There are currently no events scheduled.

For sponsorship enquiries

please contact admin@chefswhoshare.com

Anton Smit - Oblivian of the Waves

Lot no. 15

Title: Oblivian of the Waves
Medium: Glass steel-reinforced polymer covered by metal strips
Size: 800mm x 250mm x 800mm on 750mm high concrete plinth

Indicated value: ZAR 75 000

Screen Shot 2016-09-07 at 11.54.30 AM

Anton Smit was born on 2 August 1954 in Boksburg, South Africa, on the back seat of a car on the way to hospital, outside the Colgate factory. His father was a police officer, his beloved mother a teacher. Anton spends the first three months of the year in his Cape studios in Strand and for the rest of the year works from his studios at Bronkhorstspruit Dam, where he oversees a dedicated work force of 14 people. “They are like family,” he says.

Anton in his creative prime is a force to be reckoned with. His body of work comprises towering human figures, nudes, impressive heads, masks, hands, angels, floating and stretching figures, warriors as well as abstract works, using mostly steel, metal, sand casting, fibreglass and bronze.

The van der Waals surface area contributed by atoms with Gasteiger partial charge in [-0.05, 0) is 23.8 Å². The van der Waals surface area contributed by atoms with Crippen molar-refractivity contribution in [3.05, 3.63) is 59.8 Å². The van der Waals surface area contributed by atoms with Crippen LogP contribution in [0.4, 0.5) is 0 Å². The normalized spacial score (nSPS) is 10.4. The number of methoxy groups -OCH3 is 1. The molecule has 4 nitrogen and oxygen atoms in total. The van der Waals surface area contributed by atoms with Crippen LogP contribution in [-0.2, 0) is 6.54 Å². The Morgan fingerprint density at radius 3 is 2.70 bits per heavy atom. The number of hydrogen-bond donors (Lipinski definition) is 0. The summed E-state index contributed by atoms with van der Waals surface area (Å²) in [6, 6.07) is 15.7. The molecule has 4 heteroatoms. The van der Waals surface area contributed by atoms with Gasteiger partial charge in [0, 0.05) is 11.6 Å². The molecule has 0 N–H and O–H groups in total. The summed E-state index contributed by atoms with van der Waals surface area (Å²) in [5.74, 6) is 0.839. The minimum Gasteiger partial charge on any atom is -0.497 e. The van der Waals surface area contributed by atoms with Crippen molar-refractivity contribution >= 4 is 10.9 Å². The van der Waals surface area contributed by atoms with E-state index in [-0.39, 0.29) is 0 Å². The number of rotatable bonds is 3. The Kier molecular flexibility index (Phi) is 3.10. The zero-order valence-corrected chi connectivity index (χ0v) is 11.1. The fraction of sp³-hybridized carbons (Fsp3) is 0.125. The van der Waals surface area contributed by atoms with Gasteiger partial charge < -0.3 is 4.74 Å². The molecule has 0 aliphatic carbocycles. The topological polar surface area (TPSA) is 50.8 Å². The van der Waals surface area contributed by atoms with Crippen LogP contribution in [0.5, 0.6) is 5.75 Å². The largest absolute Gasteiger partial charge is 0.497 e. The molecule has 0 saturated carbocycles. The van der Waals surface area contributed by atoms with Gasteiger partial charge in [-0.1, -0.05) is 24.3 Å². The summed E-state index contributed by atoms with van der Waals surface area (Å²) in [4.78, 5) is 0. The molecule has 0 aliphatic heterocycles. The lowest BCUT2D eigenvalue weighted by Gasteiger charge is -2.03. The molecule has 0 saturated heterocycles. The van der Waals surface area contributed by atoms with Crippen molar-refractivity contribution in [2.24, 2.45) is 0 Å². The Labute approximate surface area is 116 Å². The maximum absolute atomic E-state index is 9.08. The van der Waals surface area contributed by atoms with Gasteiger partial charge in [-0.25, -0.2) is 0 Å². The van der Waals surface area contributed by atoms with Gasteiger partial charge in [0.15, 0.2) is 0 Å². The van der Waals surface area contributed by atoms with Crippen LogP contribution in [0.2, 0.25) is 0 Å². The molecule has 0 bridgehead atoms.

For decades Anton has been a firm favourite among the finest statesmen as well as the most famous art collectors from around the globe, with standout achievements too many to mention. He considers one of the highlights of his career “The Age of Grace”, an eight-foot- high bronze sculpture at Grand Central Station in New York City, which celebrated South African heritage and was displayed on the front cover of The New York Times.

Anton collects sayings about the relationship between art and the individual artist’s experience of reality. “Art is not to render the visible but to render visible,” he asserts, and his art achieves this in many ways. An inspiring raconteur, Anton enjoys relating tales of his struggles as a young artist. The secret to his success could be attributed to his courage and determination to forge ahead in the face of great difficulty. “A human being consists of the choices he makes,“ concludes Anton.